"My goal is to be able to be a voice for the voiceless in our community, and work on the great foundation that the current council have set in motion."
Those are the words of Goulburn Mulwaree Council candidate Daniel Strickland, who has put his hand up for the local government elections set to be held on Saturday, December 4.
He regrets not being able to say he is Goulburn born and bred (he and his family have been here seven years), because he loves his adopted community with the passion of a convert.
"I love the community I live in, I'm passionate about Goulburn and the greater area, not just the city itself but the other smaller communities who often feel left out," Mr Strickland said.
"I'm mindful of that and keen to give them a voice.
"I've been here for seven years and it didn't take me long to realise that Goulburn was such a welcoming and warm community, and the work I do in community services has allowed me to get involved in many ways."
The 44-year-old Mission Australia southern NSW and ACT area manager also works out of hours for RJ Sidney Craig Funeral Directors.
In his spare time, he is also Lilac City Festival vice-president, a member of the Suicide Prevention Network and an initiator of the Man Walk, promoting male mental health.
In 2020 Mr Strickland was named Goulburn's Australia Day citizen of the year.
The endlessly energetic Mr Strickland also has five children with wife Julianne (whom he credits as giving him the support that allows him to juggle all his roles) aged between 20 and nine; two are still at school and three are studying or in the workforce.
In fact, watching his children transition from school has made him a fierce advocate for retaining young people in the region.
"Supporting young people with their mental health is part of that, so that they're in a position to take advantage of those opportunities."
But Mr Strickland is wary of making a list of his primary concerns, saying his approach was to listen to the concerns of others and act on their behalf.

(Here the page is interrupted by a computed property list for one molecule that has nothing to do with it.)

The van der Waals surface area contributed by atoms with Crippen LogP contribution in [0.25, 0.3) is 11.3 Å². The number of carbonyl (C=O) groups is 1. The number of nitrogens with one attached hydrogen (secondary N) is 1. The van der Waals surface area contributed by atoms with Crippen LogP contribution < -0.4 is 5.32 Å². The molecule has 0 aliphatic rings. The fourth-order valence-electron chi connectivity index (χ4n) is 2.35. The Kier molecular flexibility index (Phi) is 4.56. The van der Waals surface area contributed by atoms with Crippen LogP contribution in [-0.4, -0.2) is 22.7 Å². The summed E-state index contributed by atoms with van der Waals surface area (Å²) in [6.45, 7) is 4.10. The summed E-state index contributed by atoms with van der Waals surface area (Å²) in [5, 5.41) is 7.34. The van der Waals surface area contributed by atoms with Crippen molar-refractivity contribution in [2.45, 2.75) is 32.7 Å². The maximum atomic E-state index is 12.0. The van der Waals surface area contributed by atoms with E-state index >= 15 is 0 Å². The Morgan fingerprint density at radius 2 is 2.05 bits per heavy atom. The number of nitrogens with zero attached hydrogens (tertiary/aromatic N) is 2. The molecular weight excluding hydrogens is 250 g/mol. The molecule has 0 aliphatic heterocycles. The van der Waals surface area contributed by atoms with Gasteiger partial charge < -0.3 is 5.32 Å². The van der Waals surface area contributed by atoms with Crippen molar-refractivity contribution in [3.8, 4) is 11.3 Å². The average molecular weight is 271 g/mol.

"It's not about me - it's about us as a community," he said.
"I'm putting my hand up to be voice of our community, so I want to find out what those issues are.
"I've been meeting with people all over to hear their thoughts.
"There are a lot who don't have a voice, but in my role with community services, I hear their concerns
"They might not be rate payers, people might not necessarily listen to them, but they're on the ground and know what's happening in our community."
That being said, he mentioned both the Tarago waste incinerator and the Wakefield Park expansion as two issues on his radar, as well as the need to focus on big events post-COVID.
"We'll need to look at those events and activities for people, focussing more on tourism," he said.
"When I lived in Sydney, I would make a trip down to Goulburn - we need to draw people to town like that."
He praised the present council and pointed to significant achievements like the Wollondilly River Walkway, the Performing Arts Centre and the Goulburn Aquatic and Leisure Centre as a sign of their "amazing work".
"It would be such a privilege to be involved with that," he said, saying that he was excited about what was ahead.
"Just being in town today, the main street is bustling with a hive of activity.
"It's awesome to see for Goulburn and as we move to elections, I'm looking forwad to speaking to peopl face to face."
He encouraged residents to "reach out, have a yarn and connect" with him on social media, or invite him to visit or speak.
"I'm open to all opportunities," Mr Strickland said.
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